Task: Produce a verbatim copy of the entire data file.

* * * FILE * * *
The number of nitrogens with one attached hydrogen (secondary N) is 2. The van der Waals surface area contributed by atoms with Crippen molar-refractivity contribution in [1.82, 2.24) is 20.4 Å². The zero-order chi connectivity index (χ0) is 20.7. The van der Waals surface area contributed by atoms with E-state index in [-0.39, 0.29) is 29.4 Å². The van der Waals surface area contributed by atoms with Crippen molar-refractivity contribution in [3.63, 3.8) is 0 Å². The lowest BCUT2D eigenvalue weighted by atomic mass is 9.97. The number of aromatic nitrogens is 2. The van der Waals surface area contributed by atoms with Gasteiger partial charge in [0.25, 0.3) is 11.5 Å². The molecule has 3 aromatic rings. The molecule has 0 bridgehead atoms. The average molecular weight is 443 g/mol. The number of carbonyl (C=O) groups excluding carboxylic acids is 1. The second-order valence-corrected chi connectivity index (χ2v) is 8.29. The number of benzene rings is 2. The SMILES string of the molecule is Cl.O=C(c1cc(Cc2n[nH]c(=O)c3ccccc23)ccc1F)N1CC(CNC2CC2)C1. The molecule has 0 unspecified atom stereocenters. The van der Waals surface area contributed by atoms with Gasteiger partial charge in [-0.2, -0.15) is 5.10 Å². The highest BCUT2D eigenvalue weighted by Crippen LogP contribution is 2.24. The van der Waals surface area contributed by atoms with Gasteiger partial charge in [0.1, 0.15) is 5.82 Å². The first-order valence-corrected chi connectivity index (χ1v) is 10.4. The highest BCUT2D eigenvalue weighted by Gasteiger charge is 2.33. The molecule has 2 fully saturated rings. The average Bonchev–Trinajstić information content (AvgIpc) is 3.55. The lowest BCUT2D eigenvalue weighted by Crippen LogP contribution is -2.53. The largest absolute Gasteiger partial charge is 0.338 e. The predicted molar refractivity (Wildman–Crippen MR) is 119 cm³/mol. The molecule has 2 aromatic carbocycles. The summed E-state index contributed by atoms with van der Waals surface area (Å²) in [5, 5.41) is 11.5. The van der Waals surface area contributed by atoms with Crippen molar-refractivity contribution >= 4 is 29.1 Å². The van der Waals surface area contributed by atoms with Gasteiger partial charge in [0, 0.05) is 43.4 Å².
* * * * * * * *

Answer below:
The number of nitrogens with one attached hydrogen (secondary N) is 2. The van der Waals surface area contributed by atoms with Crippen molar-refractivity contribution in [1.82, 2.24) is 20.4 Å². The zero-order chi connectivity index (χ0) is 20.7. The van der Waals surface area contributed by atoms with E-state index in [-0.39, 0.29) is 29.4 Å². The van der Waals surface area contributed by atoms with Crippen molar-refractivity contribution in [3.63, 3.8) is 0 Å². The lowest BCUT2D eigenvalue weighted by atomic mass is 9.97. The number of aromatic nitrogens is 2. The van der Waals surface area contributed by atoms with Gasteiger partial charge in [0.25, 0.3) is 11.5 Å². The molecule has 3 aromatic rings. The molecule has 0 bridgehead atoms. The average molecular weight is 443 g/mol. The number of carbonyl (C=O) groups excluding carboxylic acids is 1. The second-order valence-corrected chi connectivity index (χ2v) is 8.29. The number of benzene rings is 2. The SMILES string of the molecule is Cl.O=C(c1cc(Cc2n[nH]c(=O)c3ccccc23)ccc1F)N1CC(CNC2CC2)C1. The molecule has 0 unspecified atom stereocenters. The van der Waals surface area contributed by atoms with Gasteiger partial charge in [-0.2, -0.15) is 5.10 Å². The highest BCUT2D eigenvalue weighted by Crippen LogP contribution is 2.24. The van der Waals surface area contributed by atoms with Gasteiger partial charge in [0.1, 0.15) is 5.82 Å². The first-order valence-corrected chi connectivity index (χ1v) is 10.4. The highest BCUT2D eigenvalue weighted by Gasteiger charge is 2.33. The molecule has 2 fully saturated rings. The average Bonchev–Trinajstić information content (AvgIpc) is 3.55. The lowest BCUT2D eigenvalue weighted by Crippen LogP contribution is -2.53. The largest absolute Gasteiger partial charge is 0.338 e. The predicted molar refractivity (Wildman–Crippen MR) is 119 cm³/mol. The molecule has 2 aromatic carbocycles. The summed E-state index contributed by atoms with van der Waals surface area (Å²) in [5, 5.41) is 11.5. The van der Waals surface area contributed by atoms with Crippen molar-refractivity contribution >= 4 is 29.1 Å². The van der Waals surface area contributed by atoms with Gasteiger partial charge in [0, 0.05) is 43.4 Å².